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As opposed to the thousands of kids who fantasize about being racecar drivers, John Randal “J.R.” Hildebrand had no illusions about becoming a professional racer. There are too many externalities that affect your chances, he says.

And yet.

Hildebrand grew up around vintage racing. His father is an accountant but had a ’68 Camaro that he raced up and down the West Coast (at tracks like Laguna Seca, Sonoma, Coronado). As a child, Hildebrand would go watch and help his dad as much as he could. And living just outside San Francisco they were equidistant to Sonoma (then Sears Point) and Laguna Seca, and had season passes to both.

Even though Hildebrand spent a lot of time between the track and having the cops show up at two in the morning because his dad was working on the Camaro’s timing and the neighbors were freaking out, he didn’t start racing until he was about 14 years old. For his dad it was just a hobby and there wasn’t a strong push for J.R. to become a racer. He did attend a couple of karting schools growing up but things changed for him when Sears Point opened up a karting school. It made it easier for him to train and race. But now, he also credits racing games and sims with teaching him some fundamentals so that by the time he was in a kart the learning curve was much flatter.

It wasn’t until he was racing Formula Atlantics and Indy Lights that he really considered racing a viable career option. He had already been accepted to MIT but it really crystalized for him, upon winning his, and his team’s, first Indy Lights race. They went to victory lane and Bobby Rahal, whose Rahal Letterman team had a working relationship with Hildebrand’s, met him in the winner’s circle to congratulate him. The next season Hildebrand won the Indy Lights Championship convincingly for Andretti Green Racing, and that season he tested their Indy car a couple of times and felt that racing Indy cars was the next logical step.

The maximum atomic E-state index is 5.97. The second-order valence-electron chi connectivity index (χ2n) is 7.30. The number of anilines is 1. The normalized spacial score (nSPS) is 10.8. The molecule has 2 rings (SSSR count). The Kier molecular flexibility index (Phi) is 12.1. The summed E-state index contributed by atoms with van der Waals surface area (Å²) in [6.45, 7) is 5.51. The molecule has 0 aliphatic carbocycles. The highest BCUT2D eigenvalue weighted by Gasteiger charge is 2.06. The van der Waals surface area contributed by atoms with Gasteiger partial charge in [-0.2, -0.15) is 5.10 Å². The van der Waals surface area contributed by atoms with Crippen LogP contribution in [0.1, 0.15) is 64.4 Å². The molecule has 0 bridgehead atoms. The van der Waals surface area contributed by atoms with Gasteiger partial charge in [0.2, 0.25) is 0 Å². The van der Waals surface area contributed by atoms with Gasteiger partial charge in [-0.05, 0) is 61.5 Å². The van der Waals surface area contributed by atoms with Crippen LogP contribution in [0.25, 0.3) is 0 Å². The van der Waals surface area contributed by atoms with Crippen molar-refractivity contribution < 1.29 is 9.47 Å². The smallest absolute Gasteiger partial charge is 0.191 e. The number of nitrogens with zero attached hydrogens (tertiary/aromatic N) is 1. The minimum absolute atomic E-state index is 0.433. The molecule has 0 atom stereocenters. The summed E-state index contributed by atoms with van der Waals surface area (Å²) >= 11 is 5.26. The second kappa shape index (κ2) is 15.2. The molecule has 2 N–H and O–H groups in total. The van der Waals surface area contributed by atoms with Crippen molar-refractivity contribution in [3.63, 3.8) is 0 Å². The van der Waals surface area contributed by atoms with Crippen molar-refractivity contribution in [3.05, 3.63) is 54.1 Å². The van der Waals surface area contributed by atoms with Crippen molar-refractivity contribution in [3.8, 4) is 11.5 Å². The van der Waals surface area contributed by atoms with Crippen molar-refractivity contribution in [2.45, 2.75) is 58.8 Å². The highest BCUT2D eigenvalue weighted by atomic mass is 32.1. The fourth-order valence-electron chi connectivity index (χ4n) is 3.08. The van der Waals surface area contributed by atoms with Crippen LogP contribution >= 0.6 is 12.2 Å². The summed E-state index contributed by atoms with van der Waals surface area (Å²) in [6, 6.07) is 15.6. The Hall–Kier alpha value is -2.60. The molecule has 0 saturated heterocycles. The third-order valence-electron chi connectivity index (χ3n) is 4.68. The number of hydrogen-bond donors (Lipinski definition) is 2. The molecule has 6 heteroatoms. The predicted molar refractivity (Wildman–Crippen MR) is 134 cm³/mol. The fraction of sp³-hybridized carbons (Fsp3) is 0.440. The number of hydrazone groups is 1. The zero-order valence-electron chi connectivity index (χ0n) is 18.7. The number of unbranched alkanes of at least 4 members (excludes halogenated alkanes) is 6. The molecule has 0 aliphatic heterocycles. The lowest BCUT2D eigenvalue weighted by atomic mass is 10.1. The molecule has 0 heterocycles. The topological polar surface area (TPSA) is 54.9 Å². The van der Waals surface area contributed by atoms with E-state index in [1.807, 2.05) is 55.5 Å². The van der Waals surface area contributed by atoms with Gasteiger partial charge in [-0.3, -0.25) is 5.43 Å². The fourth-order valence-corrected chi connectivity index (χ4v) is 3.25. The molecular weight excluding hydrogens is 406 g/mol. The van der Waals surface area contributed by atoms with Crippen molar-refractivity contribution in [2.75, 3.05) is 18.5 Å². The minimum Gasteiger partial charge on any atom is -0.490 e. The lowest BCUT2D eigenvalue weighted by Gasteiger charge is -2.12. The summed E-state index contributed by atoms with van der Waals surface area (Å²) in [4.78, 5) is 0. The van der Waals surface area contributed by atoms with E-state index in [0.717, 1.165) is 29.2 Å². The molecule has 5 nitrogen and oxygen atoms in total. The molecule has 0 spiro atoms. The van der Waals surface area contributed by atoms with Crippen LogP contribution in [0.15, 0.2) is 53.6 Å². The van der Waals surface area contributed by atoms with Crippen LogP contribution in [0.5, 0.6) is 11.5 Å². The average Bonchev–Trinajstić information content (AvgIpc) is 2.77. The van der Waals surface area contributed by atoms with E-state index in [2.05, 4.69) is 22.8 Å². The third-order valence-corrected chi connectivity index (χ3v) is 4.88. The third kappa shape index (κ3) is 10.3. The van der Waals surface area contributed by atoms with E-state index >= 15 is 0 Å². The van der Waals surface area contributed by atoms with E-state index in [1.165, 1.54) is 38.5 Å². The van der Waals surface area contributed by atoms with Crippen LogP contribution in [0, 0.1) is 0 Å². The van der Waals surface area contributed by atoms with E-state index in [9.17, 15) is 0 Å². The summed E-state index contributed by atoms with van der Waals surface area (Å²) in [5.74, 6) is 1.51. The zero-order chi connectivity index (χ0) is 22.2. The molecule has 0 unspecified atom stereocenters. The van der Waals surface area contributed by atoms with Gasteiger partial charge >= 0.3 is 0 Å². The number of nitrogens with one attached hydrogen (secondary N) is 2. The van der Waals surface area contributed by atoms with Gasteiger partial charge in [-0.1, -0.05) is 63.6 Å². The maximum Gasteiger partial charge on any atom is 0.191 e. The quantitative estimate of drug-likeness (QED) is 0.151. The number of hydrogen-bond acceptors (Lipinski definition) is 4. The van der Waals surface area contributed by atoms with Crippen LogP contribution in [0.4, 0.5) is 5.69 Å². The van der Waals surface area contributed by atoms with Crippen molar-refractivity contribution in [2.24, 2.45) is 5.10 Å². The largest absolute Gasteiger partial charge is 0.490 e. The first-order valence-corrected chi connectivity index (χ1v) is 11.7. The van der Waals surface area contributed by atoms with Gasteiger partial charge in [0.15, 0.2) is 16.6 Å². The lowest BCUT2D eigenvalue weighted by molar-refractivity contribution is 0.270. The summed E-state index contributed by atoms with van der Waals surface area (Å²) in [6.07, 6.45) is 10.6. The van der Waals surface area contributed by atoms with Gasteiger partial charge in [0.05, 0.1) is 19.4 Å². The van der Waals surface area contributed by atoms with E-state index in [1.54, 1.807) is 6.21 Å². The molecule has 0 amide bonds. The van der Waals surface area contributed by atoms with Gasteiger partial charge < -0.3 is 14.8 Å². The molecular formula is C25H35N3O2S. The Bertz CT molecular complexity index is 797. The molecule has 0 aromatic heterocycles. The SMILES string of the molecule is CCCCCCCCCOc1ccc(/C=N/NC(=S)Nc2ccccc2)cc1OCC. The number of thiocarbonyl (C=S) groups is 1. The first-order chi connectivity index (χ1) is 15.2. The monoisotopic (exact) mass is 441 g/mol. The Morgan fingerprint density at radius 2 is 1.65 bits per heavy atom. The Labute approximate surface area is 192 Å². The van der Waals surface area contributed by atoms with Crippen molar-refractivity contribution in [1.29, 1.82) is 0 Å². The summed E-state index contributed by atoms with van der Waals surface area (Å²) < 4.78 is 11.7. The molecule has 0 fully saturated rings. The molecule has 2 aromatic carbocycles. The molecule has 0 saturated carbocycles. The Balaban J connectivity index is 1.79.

Hildebrand has raced at the Indy 500 five years in a row and finished in second place in his rookie season. He would’ve won, but a last lap, last turn miscalculation cost him victory. He’ll be back this year too, although he can’t disclose with whom yet.

In addition to racing, Hildebrand has founded IndyLab VR, which uses the newest, latest, and greatest virtual reality technology to teach students in traditionally underperforming schools what goes into racing (e.g. the physics, mechanics, etc…). He says that it’s “the manifestation of what has always been an internal drive for me to give other people the context that I had when I was growing up for why math and science is (sic) interesting and important and engaging. To me that is so clear because I grew up around racing and saw the engineering element of what happened at the track and how important, not only just the little pieces of that were, but how important the process of that was… and [how important it is] for students and their education.”

Paraphrasing Hildebrand: we saw a transformation in results between a traditional curriculum and IndyLab VR because the students were actually interested and invested in the content. It allows students to be completely immersed and block out distractions. It seems appropriate for a guy who thought he might become an engineer, and instead became a racecar driver, to inspire and teach kids who might dream of being racers, but may have to settle for becoming engineers.


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Podcast Interview by A.J. Gordon / Article Written by Yoav Gilad

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